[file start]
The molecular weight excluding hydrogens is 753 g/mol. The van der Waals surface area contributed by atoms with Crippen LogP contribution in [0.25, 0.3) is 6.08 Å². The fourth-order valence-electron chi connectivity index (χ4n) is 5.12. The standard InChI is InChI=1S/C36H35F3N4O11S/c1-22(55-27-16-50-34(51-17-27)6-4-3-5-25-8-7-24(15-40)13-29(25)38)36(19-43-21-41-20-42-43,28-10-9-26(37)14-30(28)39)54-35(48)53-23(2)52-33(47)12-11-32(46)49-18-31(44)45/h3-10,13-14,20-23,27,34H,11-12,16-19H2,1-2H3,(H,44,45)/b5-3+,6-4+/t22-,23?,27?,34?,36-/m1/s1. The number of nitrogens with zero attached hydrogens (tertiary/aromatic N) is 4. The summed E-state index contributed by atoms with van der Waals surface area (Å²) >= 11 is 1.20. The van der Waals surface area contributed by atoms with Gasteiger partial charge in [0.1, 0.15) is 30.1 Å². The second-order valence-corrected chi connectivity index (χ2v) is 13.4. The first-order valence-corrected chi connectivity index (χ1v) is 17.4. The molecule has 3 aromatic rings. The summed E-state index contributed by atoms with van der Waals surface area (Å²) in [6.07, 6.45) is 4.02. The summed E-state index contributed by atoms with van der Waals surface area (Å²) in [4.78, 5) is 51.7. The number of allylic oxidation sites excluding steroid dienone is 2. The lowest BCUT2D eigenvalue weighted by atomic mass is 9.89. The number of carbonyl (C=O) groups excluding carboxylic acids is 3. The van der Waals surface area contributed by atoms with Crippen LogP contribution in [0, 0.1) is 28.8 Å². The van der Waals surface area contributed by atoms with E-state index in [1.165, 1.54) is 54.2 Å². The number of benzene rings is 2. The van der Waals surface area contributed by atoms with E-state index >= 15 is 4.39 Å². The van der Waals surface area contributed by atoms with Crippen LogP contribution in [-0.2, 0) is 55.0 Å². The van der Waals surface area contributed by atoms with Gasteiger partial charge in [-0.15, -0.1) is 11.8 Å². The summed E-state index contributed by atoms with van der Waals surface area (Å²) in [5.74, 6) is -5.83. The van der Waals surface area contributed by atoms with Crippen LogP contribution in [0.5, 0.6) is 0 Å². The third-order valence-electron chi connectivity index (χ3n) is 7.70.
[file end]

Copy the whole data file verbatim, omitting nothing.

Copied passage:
The molecular weight excluding hydrogens is 753 g/mol. The van der Waals surface area contributed by atoms with Crippen LogP contribution in [0.25, 0.3) is 6.08 Å². The fourth-order valence-electron chi connectivity index (χ4n) is 5.12. The standard InChI is InChI=1S/C36H35F3N4O11S/c1-22(55-27-16-50-34(51-17-27)6-4-3-5-25-8-7-24(15-40)13-29(25)38)36(19-43-21-41-20-42-43,28-10-9-26(37)14-30(28)39)54-35(48)53-23(2)52-33(47)12-11-32(46)49-18-31(44)45/h3-10,13-14,20-23,27,34H,11-12,16-19H2,1-2H3,(H,44,45)/b5-3+,6-4+/t22-,23?,27?,34?,36-/m1/s1. The number of nitrogens with zero attached hydrogens (tertiary/aromatic N) is 4. The summed E-state index contributed by atoms with van der Waals surface area (Å²) >= 11 is 1.20. The van der Waals surface area contributed by atoms with Gasteiger partial charge in [0.1, 0.15) is 30.1 Å². The second-order valence-corrected chi connectivity index (χ2v) is 13.4. The first-order valence-corrected chi connectivity index (χ1v) is 17.4. The molecule has 3 aromatic rings. The summed E-state index contributed by atoms with van der Waals surface area (Å²) in [6.07, 6.45) is 4.02. The summed E-state index contributed by atoms with van der Waals surface area (Å²) in [4.78, 5) is 51.7. The number of allylic oxidation sites excluding steroid dienone is 2. The lowest BCUT2D eigenvalue weighted by atomic mass is 9.89. The number of carbonyl (C=O) groups excluding carboxylic acids is 3. The van der Waals surface area contributed by atoms with Crippen LogP contribution in [0, 0.1) is 28.8 Å². The van der Waals surface area contributed by atoms with E-state index in [1.165, 1.54) is 54.2 Å². The number of benzene rings is 2. The van der Waals surface area contributed by atoms with E-state index >= 15 is 4.39 Å². The van der Waals surface area contributed by atoms with Crippen LogP contribution in [-0.2, 0) is 55.0 Å². The van der Waals surface area contributed by atoms with Gasteiger partial charge in [-0.15, -0.1) is 11.8 Å². The summed E-state index contributed by atoms with van der Waals surface area (Å²) in [5.74, 6) is -5.83. The van der Waals surface area contributed by atoms with Crippen LogP contribution in [0.5, 0.6) is 0 Å². The third-order valence-electron chi connectivity index (χ3n) is 7.70.